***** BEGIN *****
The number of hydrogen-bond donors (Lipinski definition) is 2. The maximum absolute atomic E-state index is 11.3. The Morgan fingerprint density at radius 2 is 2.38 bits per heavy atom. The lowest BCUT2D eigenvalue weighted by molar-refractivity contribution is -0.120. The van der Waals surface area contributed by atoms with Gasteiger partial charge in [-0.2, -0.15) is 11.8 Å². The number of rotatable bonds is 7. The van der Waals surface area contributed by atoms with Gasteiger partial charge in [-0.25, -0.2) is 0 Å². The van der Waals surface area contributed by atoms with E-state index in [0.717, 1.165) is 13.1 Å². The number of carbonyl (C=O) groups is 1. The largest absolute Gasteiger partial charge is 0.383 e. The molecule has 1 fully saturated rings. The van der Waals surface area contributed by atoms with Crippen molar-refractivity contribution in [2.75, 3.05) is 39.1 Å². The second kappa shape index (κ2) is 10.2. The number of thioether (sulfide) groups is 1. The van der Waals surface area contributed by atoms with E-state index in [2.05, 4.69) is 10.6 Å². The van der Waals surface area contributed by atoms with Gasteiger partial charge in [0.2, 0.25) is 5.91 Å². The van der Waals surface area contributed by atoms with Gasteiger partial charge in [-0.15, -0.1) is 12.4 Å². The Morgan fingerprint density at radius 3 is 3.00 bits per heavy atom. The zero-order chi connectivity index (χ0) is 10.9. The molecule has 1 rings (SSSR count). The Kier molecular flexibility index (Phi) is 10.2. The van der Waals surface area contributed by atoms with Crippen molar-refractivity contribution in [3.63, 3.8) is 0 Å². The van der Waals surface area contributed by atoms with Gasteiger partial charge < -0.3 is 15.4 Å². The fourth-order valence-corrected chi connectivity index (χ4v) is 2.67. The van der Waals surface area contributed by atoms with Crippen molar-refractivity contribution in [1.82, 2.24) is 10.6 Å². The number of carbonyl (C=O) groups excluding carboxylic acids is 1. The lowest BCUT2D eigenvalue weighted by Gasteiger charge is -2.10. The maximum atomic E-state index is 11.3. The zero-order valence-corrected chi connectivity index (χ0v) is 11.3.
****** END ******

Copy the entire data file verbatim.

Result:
The number of hydrogen-bond donors (Lipinski definition) is 2. The maximum absolute atomic E-state index is 11.3. The Morgan fingerprint density at radius 2 is 2.38 bits per heavy atom. The lowest BCUT2D eigenvalue weighted by molar-refractivity contribution is -0.120. The van der Waals surface area contributed by atoms with Gasteiger partial charge in [-0.2, -0.15) is 11.8 Å². The number of rotatable bonds is 7. The van der Waals surface area contributed by atoms with Gasteiger partial charge in [-0.25, -0.2) is 0 Å². The van der Waals surface area contributed by atoms with E-state index in [0.717, 1.165) is 13.1 Å². The number of carbonyl (C=O) groups is 1. The largest absolute Gasteiger partial charge is 0.383 e. The molecule has 1 fully saturated rings. The van der Waals surface area contributed by atoms with Crippen molar-refractivity contribution in [2.75, 3.05) is 39.1 Å². The second kappa shape index (κ2) is 10.2. The number of thioether (sulfide) groups is 1. The van der Waals surface area contributed by atoms with E-state index in [2.05, 4.69) is 10.6 Å². The van der Waals surface area contributed by atoms with Gasteiger partial charge in [0.2, 0.25) is 5.91 Å². The van der Waals surface area contributed by atoms with Gasteiger partial charge in [-0.15, -0.1) is 12.4 Å². The Morgan fingerprint density at radius 3 is 3.00 bits per heavy atom. The zero-order chi connectivity index (χ0) is 10.9. The molecule has 1 rings (SSSR count). The Kier molecular flexibility index (Phi) is 10.2. The van der Waals surface area contributed by atoms with Crippen molar-refractivity contribution in [3.63, 3.8) is 0 Å². The van der Waals surface area contributed by atoms with Gasteiger partial charge < -0.3 is 15.4 Å². The fourth-order valence-corrected chi connectivity index (χ4v) is 2.67. The van der Waals surface area contributed by atoms with Crippen molar-refractivity contribution in [1.82, 2.24) is 10.6 Å². The number of carbonyl (C=O) groups excluding carboxylic acids is 1. The lowest BCUT2D eigenvalue weighted by Gasteiger charge is -2.10. The maximum atomic E-state index is 11.3. The zero-order valence-corrected chi connectivity index (χ0v) is 11.3.